Mobility for the urban poor? Cable-car systems in Latin American cities

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The first cable-car system as urban public transport was introduced in Medellín (Colombia) in 2004, and attracted much interest. Medellin now has three cable-car lines in operation, and there are two working in Caracas, two in Rio de Janeiro, and three in La Paz; all four cities have plans to implement more lines, and several other cities in Latin America are planning similar systems. The first generation of cable-cars was novel in the sense of introducing old .tourist. technology as public transport systems in poor urban areas. Cable-cars cou inaccessible hilly areas where conventional solutions such as road or rail systems were unfeasible. By offering better accessibility for geographically and socially marginalised sectors of the population, cable-cars posed the question as to what extent this new mobility option could contribute to poverty alleviation and social inclusion. This paper presents an overview of the topic, the results of ongoing research on the urban and social effects of cable-cars in the cities of Medellin (Colombia), and the perspectives for the cable-cars in Caracas (Venezuela), Rio de Janeiro (Brazil) and La Paz (Bolivia). It is argued that whilst the mechanics of cable-car systems is identical, once put in context each system is highly different in its urban implications and social effects. There appears to be a typology emerging based on different urban functions, each of which has particular consequences for social inclusion in city life for the urban poor, mediated by public/private ownership, integration to existing mass-transport infrastructure, tariff policies, and political conjunctures.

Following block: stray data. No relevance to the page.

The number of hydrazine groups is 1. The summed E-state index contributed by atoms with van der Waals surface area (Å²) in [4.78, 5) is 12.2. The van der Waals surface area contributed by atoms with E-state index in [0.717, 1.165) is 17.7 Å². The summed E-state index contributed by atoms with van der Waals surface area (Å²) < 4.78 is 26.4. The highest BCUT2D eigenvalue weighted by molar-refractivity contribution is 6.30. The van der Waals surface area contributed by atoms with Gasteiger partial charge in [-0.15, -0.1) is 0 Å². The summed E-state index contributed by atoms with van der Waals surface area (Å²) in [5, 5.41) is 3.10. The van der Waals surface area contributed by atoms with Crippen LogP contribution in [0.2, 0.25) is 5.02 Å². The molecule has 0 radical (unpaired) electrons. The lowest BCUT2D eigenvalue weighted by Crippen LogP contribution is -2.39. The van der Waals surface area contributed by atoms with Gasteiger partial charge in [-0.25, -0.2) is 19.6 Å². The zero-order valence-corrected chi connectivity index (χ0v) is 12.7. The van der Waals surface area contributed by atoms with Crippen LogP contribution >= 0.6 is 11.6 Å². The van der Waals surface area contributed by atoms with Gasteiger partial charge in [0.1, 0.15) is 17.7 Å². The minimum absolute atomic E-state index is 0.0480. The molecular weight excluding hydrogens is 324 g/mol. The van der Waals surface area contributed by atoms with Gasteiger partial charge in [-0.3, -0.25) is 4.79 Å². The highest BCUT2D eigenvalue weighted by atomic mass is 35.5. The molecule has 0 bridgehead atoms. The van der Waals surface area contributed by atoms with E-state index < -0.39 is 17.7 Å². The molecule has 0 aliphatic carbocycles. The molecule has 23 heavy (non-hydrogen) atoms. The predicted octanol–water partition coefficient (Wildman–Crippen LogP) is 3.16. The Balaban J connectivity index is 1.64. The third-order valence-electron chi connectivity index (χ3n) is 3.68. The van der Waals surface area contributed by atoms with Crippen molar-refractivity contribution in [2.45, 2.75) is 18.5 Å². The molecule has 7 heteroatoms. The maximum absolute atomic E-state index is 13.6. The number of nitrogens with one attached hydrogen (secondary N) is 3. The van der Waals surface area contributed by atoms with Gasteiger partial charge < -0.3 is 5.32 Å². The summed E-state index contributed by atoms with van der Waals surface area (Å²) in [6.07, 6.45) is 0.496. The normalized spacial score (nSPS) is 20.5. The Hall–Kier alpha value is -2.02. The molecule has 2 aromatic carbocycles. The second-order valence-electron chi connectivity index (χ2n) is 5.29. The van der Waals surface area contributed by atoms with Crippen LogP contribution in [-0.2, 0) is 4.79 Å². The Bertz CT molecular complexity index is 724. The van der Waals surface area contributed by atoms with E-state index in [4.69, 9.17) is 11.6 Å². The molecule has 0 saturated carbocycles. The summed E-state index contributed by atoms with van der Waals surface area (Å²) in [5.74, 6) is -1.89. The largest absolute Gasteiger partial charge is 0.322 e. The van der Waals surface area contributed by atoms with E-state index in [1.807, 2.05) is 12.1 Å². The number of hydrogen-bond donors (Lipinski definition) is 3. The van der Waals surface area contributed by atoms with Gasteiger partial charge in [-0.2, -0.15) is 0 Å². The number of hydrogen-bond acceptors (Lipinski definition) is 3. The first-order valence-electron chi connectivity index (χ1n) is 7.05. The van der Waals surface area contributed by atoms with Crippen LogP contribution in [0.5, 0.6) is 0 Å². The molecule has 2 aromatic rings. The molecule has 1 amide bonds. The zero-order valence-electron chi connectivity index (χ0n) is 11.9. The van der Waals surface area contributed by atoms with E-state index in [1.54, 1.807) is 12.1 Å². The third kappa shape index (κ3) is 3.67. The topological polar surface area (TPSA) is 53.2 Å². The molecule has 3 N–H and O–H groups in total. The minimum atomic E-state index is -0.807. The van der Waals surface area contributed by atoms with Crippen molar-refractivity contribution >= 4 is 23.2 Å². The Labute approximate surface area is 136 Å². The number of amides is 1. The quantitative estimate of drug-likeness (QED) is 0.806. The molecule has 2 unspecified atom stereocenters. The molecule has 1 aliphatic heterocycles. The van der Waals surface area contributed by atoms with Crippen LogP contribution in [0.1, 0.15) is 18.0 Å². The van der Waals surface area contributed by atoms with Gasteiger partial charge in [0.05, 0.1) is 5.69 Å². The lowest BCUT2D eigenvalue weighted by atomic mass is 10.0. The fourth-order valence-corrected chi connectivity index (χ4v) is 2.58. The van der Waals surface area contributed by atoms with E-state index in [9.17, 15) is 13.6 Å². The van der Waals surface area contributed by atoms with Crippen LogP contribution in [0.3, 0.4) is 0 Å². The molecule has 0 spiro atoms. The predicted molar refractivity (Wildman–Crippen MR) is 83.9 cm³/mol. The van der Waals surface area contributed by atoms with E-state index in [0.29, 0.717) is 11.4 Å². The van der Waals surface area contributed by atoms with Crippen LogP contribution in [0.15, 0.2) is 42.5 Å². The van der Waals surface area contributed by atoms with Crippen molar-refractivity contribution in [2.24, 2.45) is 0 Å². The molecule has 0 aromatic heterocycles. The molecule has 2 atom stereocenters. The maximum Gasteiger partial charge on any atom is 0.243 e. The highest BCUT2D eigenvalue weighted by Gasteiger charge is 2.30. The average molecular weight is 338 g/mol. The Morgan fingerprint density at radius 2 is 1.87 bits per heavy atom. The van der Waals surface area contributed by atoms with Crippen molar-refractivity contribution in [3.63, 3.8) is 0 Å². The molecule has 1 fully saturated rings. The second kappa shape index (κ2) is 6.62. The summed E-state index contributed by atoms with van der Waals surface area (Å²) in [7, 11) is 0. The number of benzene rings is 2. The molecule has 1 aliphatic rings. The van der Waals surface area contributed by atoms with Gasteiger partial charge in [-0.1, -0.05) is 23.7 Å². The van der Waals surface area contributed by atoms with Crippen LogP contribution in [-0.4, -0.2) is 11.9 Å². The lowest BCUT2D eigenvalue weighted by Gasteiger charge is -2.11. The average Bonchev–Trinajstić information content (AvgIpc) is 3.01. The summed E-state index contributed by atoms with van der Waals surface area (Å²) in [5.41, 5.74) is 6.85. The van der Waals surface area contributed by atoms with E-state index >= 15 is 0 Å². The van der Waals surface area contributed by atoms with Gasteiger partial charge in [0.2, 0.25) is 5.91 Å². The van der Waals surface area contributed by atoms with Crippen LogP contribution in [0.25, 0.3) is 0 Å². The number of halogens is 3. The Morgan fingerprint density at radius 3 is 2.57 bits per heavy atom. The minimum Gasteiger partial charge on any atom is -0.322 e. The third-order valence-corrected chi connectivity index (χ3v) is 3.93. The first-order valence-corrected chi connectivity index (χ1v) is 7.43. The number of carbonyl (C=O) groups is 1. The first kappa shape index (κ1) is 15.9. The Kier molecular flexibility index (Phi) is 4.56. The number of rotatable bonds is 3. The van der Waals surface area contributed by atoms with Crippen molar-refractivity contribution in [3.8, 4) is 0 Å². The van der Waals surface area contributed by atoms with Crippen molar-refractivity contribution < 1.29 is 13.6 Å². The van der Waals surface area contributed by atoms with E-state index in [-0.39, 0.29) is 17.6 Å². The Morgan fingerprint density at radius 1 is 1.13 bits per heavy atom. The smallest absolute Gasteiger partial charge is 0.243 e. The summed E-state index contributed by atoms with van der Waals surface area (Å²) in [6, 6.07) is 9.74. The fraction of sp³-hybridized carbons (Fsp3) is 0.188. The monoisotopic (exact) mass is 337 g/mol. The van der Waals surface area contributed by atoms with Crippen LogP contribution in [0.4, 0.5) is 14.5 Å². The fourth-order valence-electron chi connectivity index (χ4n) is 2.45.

Book of proceedings: Annual AESOP Congress, Definite Space – Fuzzy Responsibility, Prague, 13-16th July, 2015
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